If you only read the books that everyone else is reading,
you can only think what everyone else is thinking.
~ H.aruki Murakami ~
Diverse Books~Diverse Authors~ Diverse Topics~Diverse Genres
Why is reading diverse books and authors important?
The simple answer is that it helps us learn about other people, other cultures, other life experiences and our world. It educates us and we become more compassionate people.
We need to not only learn about others but we need to learn about ourselves. It is simple for me, a white, straight, Canadian female, to read books that have characters who look like me, sound like me and have similar experiences. This is one of the privileges I benefit from. It's important to recognize ourselves in literature. As a white, straight, Canadian female, I still get excited when I read a book and my hometown is mentioned or it's set in a place I have traveled to. Now, the question is, does the young, Sudanese mother of four, in that same rural hometown have the same type of literature and resources for herself and her children? Will they recognize themselves? It's much less likely. By reading and promoting diverse reading we can send a message to publishers that there is a need for those and other diverse stories.
When I first started recognizing the need to read more diverse books, I was very conscientious about it. Now, it almost comes second nature, but I still check myself once in a while.
Don't know where to get started, no problem. I am going to share some tips on some fun ways to read outside your comfort zone and read diverse books and authors.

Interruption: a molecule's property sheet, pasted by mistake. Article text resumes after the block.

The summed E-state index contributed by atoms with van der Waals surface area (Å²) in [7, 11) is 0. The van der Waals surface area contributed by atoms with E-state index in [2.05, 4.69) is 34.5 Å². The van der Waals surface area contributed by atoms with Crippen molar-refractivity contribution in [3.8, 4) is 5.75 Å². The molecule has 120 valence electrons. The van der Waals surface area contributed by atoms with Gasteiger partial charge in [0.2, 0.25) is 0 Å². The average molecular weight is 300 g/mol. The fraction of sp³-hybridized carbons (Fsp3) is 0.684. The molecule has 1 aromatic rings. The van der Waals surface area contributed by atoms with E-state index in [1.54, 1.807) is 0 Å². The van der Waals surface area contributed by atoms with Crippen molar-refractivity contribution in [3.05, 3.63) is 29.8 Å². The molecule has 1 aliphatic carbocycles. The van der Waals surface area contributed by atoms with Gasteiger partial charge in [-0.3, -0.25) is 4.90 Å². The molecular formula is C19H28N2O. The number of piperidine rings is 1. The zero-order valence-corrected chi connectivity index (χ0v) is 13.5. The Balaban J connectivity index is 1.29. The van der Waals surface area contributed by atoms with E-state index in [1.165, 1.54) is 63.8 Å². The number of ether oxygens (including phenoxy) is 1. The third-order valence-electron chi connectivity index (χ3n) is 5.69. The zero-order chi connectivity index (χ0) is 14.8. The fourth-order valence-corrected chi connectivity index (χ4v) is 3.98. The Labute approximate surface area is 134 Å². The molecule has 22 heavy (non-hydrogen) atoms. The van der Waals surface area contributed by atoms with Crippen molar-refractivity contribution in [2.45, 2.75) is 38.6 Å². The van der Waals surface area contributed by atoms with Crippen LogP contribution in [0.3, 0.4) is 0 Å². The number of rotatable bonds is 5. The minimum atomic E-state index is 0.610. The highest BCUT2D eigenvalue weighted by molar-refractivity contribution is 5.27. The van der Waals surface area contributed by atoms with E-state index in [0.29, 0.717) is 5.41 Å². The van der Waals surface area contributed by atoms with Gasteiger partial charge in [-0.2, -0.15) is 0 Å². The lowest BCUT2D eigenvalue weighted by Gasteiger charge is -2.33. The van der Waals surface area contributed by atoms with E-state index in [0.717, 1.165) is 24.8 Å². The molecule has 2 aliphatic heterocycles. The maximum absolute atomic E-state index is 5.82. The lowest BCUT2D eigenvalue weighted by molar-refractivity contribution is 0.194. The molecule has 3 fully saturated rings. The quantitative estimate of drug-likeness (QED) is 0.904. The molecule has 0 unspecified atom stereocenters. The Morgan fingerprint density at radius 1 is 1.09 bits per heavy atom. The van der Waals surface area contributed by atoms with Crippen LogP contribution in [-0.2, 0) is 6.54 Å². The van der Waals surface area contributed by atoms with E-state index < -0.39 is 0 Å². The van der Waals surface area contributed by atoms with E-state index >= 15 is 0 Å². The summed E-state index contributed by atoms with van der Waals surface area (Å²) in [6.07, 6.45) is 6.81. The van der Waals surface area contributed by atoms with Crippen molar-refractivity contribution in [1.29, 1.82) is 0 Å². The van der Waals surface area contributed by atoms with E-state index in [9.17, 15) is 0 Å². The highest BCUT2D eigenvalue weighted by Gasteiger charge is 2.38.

What the heck are prompts?
For book lovers and readers, a prompt is a way of choosing a certain type of book to read. For example, if the prompt is "A book with a month in the title", you could choose February by Lisa Moore and it would fulfill that prompt. A more diverse prompt might be something like, "Read a book by an author from another continent".
For more prompt ideas, click the book.
This sounds hard! It isn't!
Don't let the word challenge fool you. The idea of reading challenges is to help readers either read more or read books they might not normally read or both. There are so many different challenges out there and some readers can get addicted to them. I am in three this year and I love them.
There are different types: some readers challenge themselves to read a certain number of books a month or a year. Some readers want to read an entire series over the year. Some choose to read all the works of one author.
To challenge yourself to read diversely, you can come up with your own, using prompts or follow challenges online. Here is one of my favourites.
Book Clubs and Buddy Reads
No thanks,I'm an introvert! Don't worry.
Book clubs are a great way of meeting new people, reading books you wouldn't normally pick up, and learning from others. The diverse part exists if different people are choosing the books. If it's always the same person, you might get a lot of the same thing. Your book club could also choose to do a challenge together similar to The Fold Reading Challenge above. Whoever is choosing a book for June, would choose a book that fits that prompt.
Social gatherings aren't your thing, even if it is talking about books.... that's ok.
Perhaps an online book club suits you better. You can discuss at your own time, in your pajamas if you want. There are so many to choose from and if you don't find what you are looking for, you can start your own.
Another great option is Buddy Reads. Reading a book with one or two other people and talking about it when it's convenient for everyone. These are great because sometimes we just want to share the experience of a book with someone else or sometimes it motivates us to read something new. You can do this with friends, a spouse, your kids. It's a great way to have conversations about things you might not talk about otherwise.